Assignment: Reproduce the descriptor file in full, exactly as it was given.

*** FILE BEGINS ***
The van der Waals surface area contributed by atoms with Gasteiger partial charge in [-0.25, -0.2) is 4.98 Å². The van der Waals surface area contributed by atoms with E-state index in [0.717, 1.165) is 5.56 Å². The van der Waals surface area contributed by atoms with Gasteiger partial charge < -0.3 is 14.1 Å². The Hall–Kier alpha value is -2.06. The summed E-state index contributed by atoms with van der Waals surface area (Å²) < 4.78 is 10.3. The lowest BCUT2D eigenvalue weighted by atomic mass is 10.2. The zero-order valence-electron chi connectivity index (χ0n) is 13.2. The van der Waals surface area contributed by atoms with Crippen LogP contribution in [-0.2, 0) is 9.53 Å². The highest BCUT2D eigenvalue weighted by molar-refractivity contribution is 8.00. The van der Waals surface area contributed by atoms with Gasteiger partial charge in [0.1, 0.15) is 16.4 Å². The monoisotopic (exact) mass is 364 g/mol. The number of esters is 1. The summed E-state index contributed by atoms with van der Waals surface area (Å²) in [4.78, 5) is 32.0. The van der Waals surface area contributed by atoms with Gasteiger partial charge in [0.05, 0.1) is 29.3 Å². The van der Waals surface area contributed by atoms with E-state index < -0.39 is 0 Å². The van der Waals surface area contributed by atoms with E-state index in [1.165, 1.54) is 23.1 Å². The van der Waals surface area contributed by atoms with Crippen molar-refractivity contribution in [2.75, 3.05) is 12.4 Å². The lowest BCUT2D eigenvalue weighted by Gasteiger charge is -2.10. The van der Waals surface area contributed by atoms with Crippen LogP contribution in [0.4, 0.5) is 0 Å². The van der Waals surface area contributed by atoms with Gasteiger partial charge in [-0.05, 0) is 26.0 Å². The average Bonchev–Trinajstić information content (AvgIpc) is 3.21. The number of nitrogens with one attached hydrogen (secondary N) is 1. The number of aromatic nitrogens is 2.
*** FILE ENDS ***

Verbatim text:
The van der Waals surface area contributed by atoms with Gasteiger partial charge in [-0.25, -0.2) is 4.98 Å². The van der Waals surface area contributed by atoms with E-state index in [0.717, 1.165) is 5.56 Å². The van der Waals surface area contributed by atoms with Gasteiger partial charge < -0.3 is 14.1 Å². The Hall–Kier alpha value is -2.06. The summed E-state index contributed by atoms with van der Waals surface area (Å²) < 4.78 is 10.3. The lowest BCUT2D eigenvalue weighted by atomic mass is 10.2. The zero-order valence-electron chi connectivity index (χ0n) is 13.2. The van der Waals surface area contributed by atoms with Crippen LogP contribution in [-0.2, 0) is 9.53 Å². The highest BCUT2D eigenvalue weighted by molar-refractivity contribution is 8.00. The van der Waals surface area contributed by atoms with Gasteiger partial charge in [0.1, 0.15) is 16.4 Å². The monoisotopic (exact) mass is 364 g/mol. The number of esters is 1. The summed E-state index contributed by atoms with van der Waals surface area (Å²) in [4.78, 5) is 32.0. The van der Waals surface area contributed by atoms with Gasteiger partial charge in [0.05, 0.1) is 29.3 Å². The van der Waals surface area contributed by atoms with E-state index < -0.39 is 0 Å². The van der Waals surface area contributed by atoms with E-state index in [1.165, 1.54) is 23.1 Å². The van der Waals surface area contributed by atoms with Crippen molar-refractivity contribution in [2.75, 3.05) is 12.4 Å². The lowest BCUT2D eigenvalue weighted by Gasteiger charge is -2.10. The van der Waals surface area contributed by atoms with Crippen LogP contribution in [0.4, 0.5) is 0 Å². The van der Waals surface area contributed by atoms with Gasteiger partial charge in [-0.05, 0) is 26.0 Å². The average Bonchev–Trinajstić information content (AvgIpc) is 3.21. The number of nitrogens with one attached hydrogen (secondary N) is 1. The number of aromatic nitrogens is 2.